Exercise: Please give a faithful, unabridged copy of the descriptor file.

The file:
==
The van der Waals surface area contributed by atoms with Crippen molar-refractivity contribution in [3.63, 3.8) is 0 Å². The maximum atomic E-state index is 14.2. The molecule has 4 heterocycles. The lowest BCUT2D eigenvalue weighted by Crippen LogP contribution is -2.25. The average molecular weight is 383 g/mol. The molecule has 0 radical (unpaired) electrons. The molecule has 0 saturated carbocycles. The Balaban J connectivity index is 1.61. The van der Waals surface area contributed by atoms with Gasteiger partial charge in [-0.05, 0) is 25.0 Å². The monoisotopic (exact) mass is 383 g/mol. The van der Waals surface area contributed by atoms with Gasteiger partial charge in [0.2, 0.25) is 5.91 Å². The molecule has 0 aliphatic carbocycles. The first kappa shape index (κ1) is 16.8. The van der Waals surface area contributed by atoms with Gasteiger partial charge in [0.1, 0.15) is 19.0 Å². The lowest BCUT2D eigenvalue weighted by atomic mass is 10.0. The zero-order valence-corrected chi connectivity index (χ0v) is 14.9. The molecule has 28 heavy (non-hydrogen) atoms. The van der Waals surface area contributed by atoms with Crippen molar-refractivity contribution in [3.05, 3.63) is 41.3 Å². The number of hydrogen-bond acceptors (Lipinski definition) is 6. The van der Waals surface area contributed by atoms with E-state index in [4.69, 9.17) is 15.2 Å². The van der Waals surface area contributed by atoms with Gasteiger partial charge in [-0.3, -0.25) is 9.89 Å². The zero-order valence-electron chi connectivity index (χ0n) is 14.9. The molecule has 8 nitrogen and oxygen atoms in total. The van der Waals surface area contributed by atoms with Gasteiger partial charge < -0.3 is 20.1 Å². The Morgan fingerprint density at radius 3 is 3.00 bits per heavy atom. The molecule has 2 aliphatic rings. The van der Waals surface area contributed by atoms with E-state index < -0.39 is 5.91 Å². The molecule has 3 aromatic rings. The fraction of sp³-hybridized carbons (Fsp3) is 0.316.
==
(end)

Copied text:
The van der Waals surface area contributed by atoms with Crippen molar-refractivity contribution in [3.63, 3.8) is 0 Å². The maximum atomic E-state index is 14.2. The molecule has 4 heterocycles. The lowest BCUT2D eigenvalue weighted by Crippen LogP contribution is -2.25. The average molecular weight is 383 g/mol. The molecule has 0 radical (unpaired) electrons. The molecule has 0 saturated carbocycles. The Balaban J connectivity index is 1.61. The van der Waals surface area contributed by atoms with Gasteiger partial charge in [-0.05, 0) is 25.0 Å². The monoisotopic (exact) mass is 383 g/mol. The van der Waals surface area contributed by atoms with Gasteiger partial charge in [0.2, 0.25) is 5.91 Å². The molecule has 0 aliphatic carbocycles. The first kappa shape index (κ1) is 16.8. The van der Waals surface area contributed by atoms with Gasteiger partial charge in [0.1, 0.15) is 19.0 Å². The lowest BCUT2D eigenvalue weighted by atomic mass is 10.0. The zero-order valence-corrected chi connectivity index (χ0v) is 14.9. The molecule has 28 heavy (non-hydrogen) atoms. The van der Waals surface area contributed by atoms with Crippen molar-refractivity contribution in [3.05, 3.63) is 41.3 Å². The number of hydrogen-bond acceptors (Lipinski definition) is 6. The van der Waals surface area contributed by atoms with E-state index in [4.69, 9.17) is 15.2 Å². The van der Waals surface area contributed by atoms with Gasteiger partial charge in [-0.3, -0.25) is 9.89 Å². The zero-order valence-electron chi connectivity index (χ0n) is 14.9. The molecule has 8 nitrogen and oxygen atoms in total. The van der Waals surface area contributed by atoms with Gasteiger partial charge < -0.3 is 20.1 Å². The Morgan fingerprint density at radius 3 is 3.00 bits per heavy atom. The molecule has 2 aliphatic rings. The van der Waals surface area contributed by atoms with E-state index < -0.39 is 5.91 Å². The molecule has 3 aromatic rings. The fraction of sp³-hybridized carbons (Fsp3) is 0.316.